Students share their knowledge about war in Ukraine

The war in Ukraine was on everyone’s minds six months ago when it started but as the war has stabilized so, too, has the coverage. This brings the question: How much do the students at Fuquay-Varina High School know about what’s going on in Ukraine?

“Ukraine’s getting a heads up [advantage],” said senior, Marcus Roach, on the state of the war. This was reflected in maps, including a map by the Institute for the Study of War, which showed minor advances by Russia in certain parts of the line and larger advances by Ukraine in other areas. 

Ukraine has made significant advances in the south around Mykolaiv and similar advances in the north around Kharkiv. Broadly, while Russia and Ukraine have traded territory and destroyed each other’s equipment, Ukraine has had a tangible heads-up over Russia.

“[There have been issues] economically, with like the oil,” Roach continued. This was absolutely the case earlier in the war when prices soared from $70 to over $115 per barrel of oil, according to Macrotrends LLC. Since then, the crisis has mostly stabilized. 

The cost per barrel of oil at the end of August was $90 with a downward trend. While this is still above pre-war prices, this is indicative of the situation leveling out, but still suffering from Russia’s absence in the Western oil market.

“There’s a lot of destruction, people are trying to flee,” said senior Savannah Ford. The refugee situation is vast with the United Nations High Commissioner for Refugees, reporting over seven million refugees coming from Ukraine to other European countries. This makes the war in Ukraine one of the biggest refugee crises in recent history.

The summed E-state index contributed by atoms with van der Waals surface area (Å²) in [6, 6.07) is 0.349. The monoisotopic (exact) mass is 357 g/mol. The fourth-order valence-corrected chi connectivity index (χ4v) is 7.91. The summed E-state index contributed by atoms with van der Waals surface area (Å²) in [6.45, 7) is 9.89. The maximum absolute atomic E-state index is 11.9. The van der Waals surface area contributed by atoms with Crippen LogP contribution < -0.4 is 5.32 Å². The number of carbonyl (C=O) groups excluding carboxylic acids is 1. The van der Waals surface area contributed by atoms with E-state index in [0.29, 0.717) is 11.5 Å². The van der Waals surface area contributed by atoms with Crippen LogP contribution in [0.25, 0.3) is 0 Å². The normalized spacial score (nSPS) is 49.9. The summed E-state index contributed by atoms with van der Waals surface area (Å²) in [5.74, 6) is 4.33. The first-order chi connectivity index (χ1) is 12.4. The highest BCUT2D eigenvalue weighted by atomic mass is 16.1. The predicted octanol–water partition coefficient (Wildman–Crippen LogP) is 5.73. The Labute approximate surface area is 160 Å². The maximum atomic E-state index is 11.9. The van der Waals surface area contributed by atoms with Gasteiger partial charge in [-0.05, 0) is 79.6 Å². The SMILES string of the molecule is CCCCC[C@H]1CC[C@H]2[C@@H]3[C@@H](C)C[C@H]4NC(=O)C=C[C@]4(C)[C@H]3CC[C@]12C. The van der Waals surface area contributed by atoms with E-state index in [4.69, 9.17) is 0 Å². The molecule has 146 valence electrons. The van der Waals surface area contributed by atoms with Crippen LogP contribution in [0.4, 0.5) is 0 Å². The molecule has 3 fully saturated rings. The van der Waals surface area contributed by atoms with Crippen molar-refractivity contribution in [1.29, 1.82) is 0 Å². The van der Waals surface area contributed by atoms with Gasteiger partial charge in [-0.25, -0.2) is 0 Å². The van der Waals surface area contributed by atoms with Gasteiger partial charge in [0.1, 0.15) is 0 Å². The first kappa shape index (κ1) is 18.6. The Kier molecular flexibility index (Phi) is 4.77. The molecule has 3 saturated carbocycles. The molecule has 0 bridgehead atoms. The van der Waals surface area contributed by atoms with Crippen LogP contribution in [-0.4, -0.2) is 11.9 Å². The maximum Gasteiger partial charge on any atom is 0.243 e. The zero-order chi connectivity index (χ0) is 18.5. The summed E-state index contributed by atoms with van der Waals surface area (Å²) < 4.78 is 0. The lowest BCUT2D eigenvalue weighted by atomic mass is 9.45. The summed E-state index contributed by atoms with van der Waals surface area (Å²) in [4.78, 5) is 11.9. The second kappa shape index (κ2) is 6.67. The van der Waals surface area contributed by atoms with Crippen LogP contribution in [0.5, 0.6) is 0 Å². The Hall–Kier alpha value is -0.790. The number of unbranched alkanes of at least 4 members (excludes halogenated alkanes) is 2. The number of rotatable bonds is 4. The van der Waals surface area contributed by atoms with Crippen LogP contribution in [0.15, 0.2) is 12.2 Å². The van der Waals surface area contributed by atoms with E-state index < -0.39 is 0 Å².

“I assume Russia is winning because they’re big and scary,” Ford continued. While Russia, on paper at least, looks “big and scary,” the truth is that Russia has had a myriad of issues pursuing the war. 

Russia has had issues with manpower, supply, and the economy and all of them have continued to decline as the war has progressed according to the Institute for the Study of War. Between the targeting of Russian logistics and western aid, the Ukrainian army has managed to keep pace with Russia in the war of attrition. In short, while Russia is a bigger power, Ukraine has managed to hold off, and even gain ground, against them.

While some students are more up-to-date than others, for many Fuquay-Varina High School students, their understanding of the war can best be summed up by senior Gabriel Price, “It’s happening for sure.”